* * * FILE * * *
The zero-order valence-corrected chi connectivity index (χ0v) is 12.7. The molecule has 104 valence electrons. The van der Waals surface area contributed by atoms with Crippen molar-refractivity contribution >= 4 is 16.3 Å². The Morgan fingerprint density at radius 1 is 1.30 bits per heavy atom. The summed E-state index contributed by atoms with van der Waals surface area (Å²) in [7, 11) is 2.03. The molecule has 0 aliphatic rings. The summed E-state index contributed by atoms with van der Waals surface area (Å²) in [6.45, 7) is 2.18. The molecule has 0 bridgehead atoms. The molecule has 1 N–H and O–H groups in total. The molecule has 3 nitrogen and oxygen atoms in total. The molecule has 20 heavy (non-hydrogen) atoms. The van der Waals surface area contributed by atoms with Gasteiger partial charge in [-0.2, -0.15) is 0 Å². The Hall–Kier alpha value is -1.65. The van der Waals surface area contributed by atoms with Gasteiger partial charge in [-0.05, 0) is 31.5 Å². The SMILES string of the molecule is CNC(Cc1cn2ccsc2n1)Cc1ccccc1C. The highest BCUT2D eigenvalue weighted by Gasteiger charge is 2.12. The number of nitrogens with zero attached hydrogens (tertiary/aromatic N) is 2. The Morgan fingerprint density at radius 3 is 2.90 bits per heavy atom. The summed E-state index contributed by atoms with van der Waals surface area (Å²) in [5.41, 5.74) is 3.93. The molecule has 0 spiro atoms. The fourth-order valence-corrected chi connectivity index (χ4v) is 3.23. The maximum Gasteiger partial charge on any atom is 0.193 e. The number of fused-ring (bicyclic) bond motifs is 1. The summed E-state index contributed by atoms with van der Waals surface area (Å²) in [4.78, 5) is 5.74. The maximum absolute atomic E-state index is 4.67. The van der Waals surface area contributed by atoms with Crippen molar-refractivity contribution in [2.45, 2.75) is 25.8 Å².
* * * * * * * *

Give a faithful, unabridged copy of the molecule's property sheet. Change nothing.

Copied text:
The zero-order valence-corrected chi connectivity index (χ0v) is 12.7. The molecule has 104 valence electrons. The van der Waals surface area contributed by atoms with Crippen molar-refractivity contribution >= 4 is 16.3 Å². The Morgan fingerprint density at radius 1 is 1.30 bits per heavy atom. The summed E-state index contributed by atoms with van der Waals surface area (Å²) in [7, 11) is 2.03. The molecule has 0 aliphatic rings. The summed E-state index contributed by atoms with van der Waals surface area (Å²) in [6.45, 7) is 2.18. The molecule has 0 bridgehead atoms. The molecule has 1 N–H and O–H groups in total. The molecule has 3 nitrogen and oxygen atoms in total. The molecule has 20 heavy (non-hydrogen) atoms. The van der Waals surface area contributed by atoms with Gasteiger partial charge in [-0.2, -0.15) is 0 Å². The Hall–Kier alpha value is -1.65. The van der Waals surface area contributed by atoms with Gasteiger partial charge in [-0.05, 0) is 31.5 Å². The SMILES string of the molecule is CNC(Cc1cn2ccsc2n1)Cc1ccccc1C. The highest BCUT2D eigenvalue weighted by Gasteiger charge is 2.12. The number of nitrogens with zero attached hydrogens (tertiary/aromatic N) is 2. The Morgan fingerprint density at radius 3 is 2.90 bits per heavy atom. The summed E-state index contributed by atoms with van der Waals surface area (Å²) in [5.41, 5.74) is 3.93. The molecule has 0 spiro atoms. The fourth-order valence-corrected chi connectivity index (χ4v) is 3.23. The maximum Gasteiger partial charge on any atom is 0.193 e. The number of fused-ring (bicyclic) bond motifs is 1. The summed E-state index contributed by atoms with van der Waals surface area (Å²) in [4.78, 5) is 5.74. The maximum absolute atomic E-state index is 4.67. The van der Waals surface area contributed by atoms with Crippen molar-refractivity contribution in [2.45, 2.75) is 25.8 Å².